I use the transient this way (simple Example):

function my_url_cache( $url ) 
   $transient_id = hash( "crc32", $url );
   $content = get_transient( 'my_url_cache_' . $transient_id );
   set_transient( 'my_url_cache_' . $transient_id, $content, 60 * 60 * 24 );
   set_transient( 'my_url_cache_backup_' . $transient_id, $content, 0 ); 

Together with a plugin from my company they get this error, when they want to refresh their cache:

Call to a member function get() on a non-object in /wordpress/wp-includes/cache.php on line 123

Without my plugin they have no problems

/wordpress/wp-includes/cache.php on line 123:

 * Retrieves the cache contents from the cache by key and group.
 * @since 2.0.0
 * @see WP_Object_Cache::get()
 * @global WP_Object_Cache $wp_object_cache Object cache global instance.
 * @param int|string  $key    The key under which the cache contents are stored.
 * @param string      $group  Optional. Where the cache contents are grouped. Default empty.
 * @param bool        $force  Optional. Whether to force an update of the local cache from the persistent
 *                            cache. Default false.
 * @param bool        $found  Optional. Whether the key was found in the cache. Disambiguates a return of false,
 *                            a storable value. Passed by reference. Default null.
 * @return bool|mixed False on failure to retrieve contents or the cache
 *                    contents on success
    function wp_cache_get( $key, $group = '', $force = false, &$found = null ) {
        global $wp_object_cache;

        return $wp_object_cache->get( $key, $group, $force, $found ); // Line 123

On my Testserver I cannot reproduce this error.

They don't use a different Caching system.

The $wp_object_cache seems not to be an object. I don't know if for my plugin or their plugin or both.

Do I have to use a special hook in Wordpress, before I can use the get_ and set_transient functions? I use my cache function inside this hook only:

add_shortcode( 'feedimport', array( $this, "shortcode_feedimport" ) );


The other plugin uses the wp_schedule_event:

private static function cron_schedule_event_setup() {
    wp_schedule_event(time(), self::$options['schedule_event'], self::cron_hook);

And store their data in a database table. They don't use the get_ set_transient functions. :(

I realy don't know how my plugin can affect their plugin. Full Code of their plugin: link

Update 2 - Solved:

public function __destruct() {

This code starts a function which uses the wordpress caching system.

Changing to this:

add_action('shutdown', array($this, "save_log"));

Solved the Problem. I never use Wordpress Functions again in a Destructor.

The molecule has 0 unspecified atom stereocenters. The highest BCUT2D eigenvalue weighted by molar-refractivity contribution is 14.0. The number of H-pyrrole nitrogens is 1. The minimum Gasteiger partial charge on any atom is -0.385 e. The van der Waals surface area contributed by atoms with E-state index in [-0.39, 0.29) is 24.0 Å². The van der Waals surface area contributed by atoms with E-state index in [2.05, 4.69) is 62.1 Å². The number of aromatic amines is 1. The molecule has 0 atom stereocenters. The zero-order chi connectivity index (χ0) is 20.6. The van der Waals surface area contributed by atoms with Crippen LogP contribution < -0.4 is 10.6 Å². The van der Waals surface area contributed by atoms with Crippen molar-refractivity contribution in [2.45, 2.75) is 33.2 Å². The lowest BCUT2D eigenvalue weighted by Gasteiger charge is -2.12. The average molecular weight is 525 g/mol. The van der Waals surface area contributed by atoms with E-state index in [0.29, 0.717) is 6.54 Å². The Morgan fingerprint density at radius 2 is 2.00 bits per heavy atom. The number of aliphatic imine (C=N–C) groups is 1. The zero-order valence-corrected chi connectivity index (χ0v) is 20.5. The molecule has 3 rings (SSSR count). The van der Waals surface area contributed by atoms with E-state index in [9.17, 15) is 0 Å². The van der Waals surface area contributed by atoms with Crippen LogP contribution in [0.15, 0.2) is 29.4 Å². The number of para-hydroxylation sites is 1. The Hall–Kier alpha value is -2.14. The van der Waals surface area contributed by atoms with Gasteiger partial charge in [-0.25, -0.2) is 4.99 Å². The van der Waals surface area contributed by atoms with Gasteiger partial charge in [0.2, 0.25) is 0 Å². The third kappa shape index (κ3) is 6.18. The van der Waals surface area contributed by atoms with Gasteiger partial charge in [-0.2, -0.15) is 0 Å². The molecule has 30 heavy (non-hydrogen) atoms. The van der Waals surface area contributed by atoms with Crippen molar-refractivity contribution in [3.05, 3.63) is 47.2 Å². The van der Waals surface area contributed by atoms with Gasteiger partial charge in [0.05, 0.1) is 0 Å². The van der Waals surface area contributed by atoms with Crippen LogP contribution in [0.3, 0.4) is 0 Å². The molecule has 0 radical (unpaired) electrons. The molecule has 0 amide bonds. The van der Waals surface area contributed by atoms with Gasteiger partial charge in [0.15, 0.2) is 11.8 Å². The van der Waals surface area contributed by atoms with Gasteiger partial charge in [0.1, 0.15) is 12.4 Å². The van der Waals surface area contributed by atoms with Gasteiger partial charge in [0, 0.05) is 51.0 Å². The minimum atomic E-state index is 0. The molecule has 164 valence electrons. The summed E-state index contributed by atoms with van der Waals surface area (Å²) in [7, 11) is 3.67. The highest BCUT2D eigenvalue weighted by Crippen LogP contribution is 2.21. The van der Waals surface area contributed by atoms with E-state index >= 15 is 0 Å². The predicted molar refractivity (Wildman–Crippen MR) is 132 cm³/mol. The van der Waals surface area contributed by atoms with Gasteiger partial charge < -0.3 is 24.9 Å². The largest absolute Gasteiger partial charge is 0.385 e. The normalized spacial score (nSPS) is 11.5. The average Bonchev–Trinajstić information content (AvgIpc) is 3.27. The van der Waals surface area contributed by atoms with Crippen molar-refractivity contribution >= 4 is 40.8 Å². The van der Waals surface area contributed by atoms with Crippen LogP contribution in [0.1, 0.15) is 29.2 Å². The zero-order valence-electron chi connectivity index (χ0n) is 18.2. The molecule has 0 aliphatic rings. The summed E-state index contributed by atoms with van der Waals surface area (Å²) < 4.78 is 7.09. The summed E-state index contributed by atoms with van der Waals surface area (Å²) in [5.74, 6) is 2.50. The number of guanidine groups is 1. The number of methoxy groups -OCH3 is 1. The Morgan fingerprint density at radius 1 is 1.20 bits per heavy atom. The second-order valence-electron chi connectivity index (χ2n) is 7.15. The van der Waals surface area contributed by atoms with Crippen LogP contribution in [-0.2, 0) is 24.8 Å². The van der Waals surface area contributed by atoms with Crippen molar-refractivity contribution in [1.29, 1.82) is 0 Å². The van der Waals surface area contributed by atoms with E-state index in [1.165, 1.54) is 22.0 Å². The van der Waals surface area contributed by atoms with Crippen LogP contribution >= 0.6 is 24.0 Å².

• 1
    How/where do you call my_url_cache()?
    – kero
    Oct 16, 2017 at 13:25
  • Inside the hook plugins_loaded I add a shortcode and inside this shortcode I call my_url_cache().
    – Andy
    Oct 16, 2017 at 13:33
  • add_action( 'plugins_loaded', array( 'my_plugin_class', 'instance' ) );
    – Andy
    Oct 16, 2017 at 13:34
  • Full Code: link
    – Andy
    Oct 16, 2017 at 13:55
  • After short read of your code, you get the transient on the hook wp_ajax_* that have not the global, not a cache object. You should get the transient before you fire the ajax request.
    – bueltge
    Oct 16, 2017 at 15:54

1 Answer 1


Indeed, you have to be careful when using __destruct.

This is a special function that fires when the object is about to be destroyed. When PHP calls exit (as wp_send_json() does), we do not control in what order PHP will destroy the objects.

So __destruct is very dangerous when it relies on other classes. I've seen this causing fatals especially on PHP 5.6, which leads to errors like this:

 * Job destructor
public function __destruct()

Fatal error: Uncaught Error: Call to a member function commit() on null

The Solution

Instead of:

$job = new Job;


wp_send_json((new Job)->start());

Which is the same as:

$job = new Job;

$results = $job->start();

// Trigger __destruct while we are on a known state


You have to do this when the PHP process is going to be interrupted by an exit or a die.

wp_send_json() is the most notable example, as we use it a lot and it calls exit right after echoing the JSON string. But this could apply to other functions, like wp_die(), exit, die, etc.

Bottom line, just make sure that a function that uses __destruct is destroyed if the PHP process is going to be interrupted, otherwise, this could cause issues.

Proof of concept: https://3v4l.org/GBBIV

__destruct running on multiple PHP versions

Your Answer

By clicking “Post Your Answer”, you agree to our terms of service and acknowledge you have read our privacy policy.

Not the answer you're looking for? Browse other questions tagged or ask your own question.